By Steven Norris

     I did not grow up in a church that did “sword drills.” Many of my friends have described standing before the church, Bible in hand, just waiting for the leader to call out a verse. They would then race to the correct page and place their finger on the announced verse.

     I must admit, I’m not sure how well I would have done at this kind of drill. I’ve read my Bible cover to cover multiple times and I absolutely know all of the books contained in it. Yet, even after twenty years of ministry, I still fumble a little when trying to remember whether Zephaniah is before or after Haggai.

     The name “sword drill” comes from the book of Ephesians. In describing the “armor of God,” it mentions “the sword of the Spirit, which is the word of God.” In the book of Hebrews, we read, “Indeed, the word of God is living and active, sharper than any two-edged sword, piercing until it divides soul from spirit, joints from marrow; it is able to judge the thoughts and intentions of the heart.”

     It is also from these texts that we get the idea of the Bible as “the word of God.” This week, however, I was reminded of a quote from C.S. Lewis that gave me pause. In a personal letter to a “Mrs. Johnson” on November 8, 1952, Lewis was seeking to answer her question: “Is the Bible infallible?”

     Lewis wrote, “It is Christ Himself, not the Bible, who is the true word of God. The Bible, read in the right spirit and with the guidance of good teachers will bring us to Him… We must not use the Bible as a sort of encyclopedia out of which texts can be taken for use as weapons.”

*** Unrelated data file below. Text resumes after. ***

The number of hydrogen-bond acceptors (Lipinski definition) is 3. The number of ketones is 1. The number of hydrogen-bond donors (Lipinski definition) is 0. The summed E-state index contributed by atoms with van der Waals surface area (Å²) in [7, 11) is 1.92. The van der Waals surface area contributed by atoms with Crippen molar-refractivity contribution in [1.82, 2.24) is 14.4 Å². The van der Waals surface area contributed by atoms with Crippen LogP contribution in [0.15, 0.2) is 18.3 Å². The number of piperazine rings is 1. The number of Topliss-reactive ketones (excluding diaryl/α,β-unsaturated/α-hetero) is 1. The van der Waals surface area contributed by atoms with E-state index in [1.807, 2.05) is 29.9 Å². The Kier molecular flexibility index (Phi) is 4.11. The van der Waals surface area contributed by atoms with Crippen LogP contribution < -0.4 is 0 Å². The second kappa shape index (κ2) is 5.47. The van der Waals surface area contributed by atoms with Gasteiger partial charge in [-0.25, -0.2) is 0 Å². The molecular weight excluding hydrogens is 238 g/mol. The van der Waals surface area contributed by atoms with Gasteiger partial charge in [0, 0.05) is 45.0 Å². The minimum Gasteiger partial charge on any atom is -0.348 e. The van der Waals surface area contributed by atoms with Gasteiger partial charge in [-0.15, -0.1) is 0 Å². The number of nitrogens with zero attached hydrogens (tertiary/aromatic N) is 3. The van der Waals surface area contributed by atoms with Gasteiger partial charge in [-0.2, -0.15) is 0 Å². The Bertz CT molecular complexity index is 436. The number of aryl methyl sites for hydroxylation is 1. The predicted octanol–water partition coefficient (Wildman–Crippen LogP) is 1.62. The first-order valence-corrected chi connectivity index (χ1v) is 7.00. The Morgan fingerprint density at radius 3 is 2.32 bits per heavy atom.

John’s Gospel clearly states that Jesus is “the Word become flesh.” We read and study our holy scriptures in the hopes that they will bring us to “the Word” — that is, to Christ himself. Our interpretations of those texts must always reflect the character of Christ as “the Word.” Studying those sacred texts should create in the student a character that reflects that of “the Word.”

     In other words, if our reading of scripture doesn’t cause us to love more deeply and extend compassion to others, we’ve read it wrong. If our reading of scripture doesn’t lead us to exchange the ways of this world (power, greed, selfishness, gossip, pride, etc.) for the ways of Christ, we’ve read it wrong. If our reading of scripture leads us to hate our brothers and sisters or see them as our enemy, we’ve read it wrong. If we read our scriptures only to cherry pick isolated verses that correspond to our preconceived prejudice and biases, we’ve read it wrong.

     As I write these words, I catch myself humming the old hymn, “Sing them over again to me, wonderful words of life, / Let me more of their beauty see, wonderful words of life… / Beautiful words, wonderful words, wonderful words of life.” In “the Word” there is life. Let us settle for nothing less.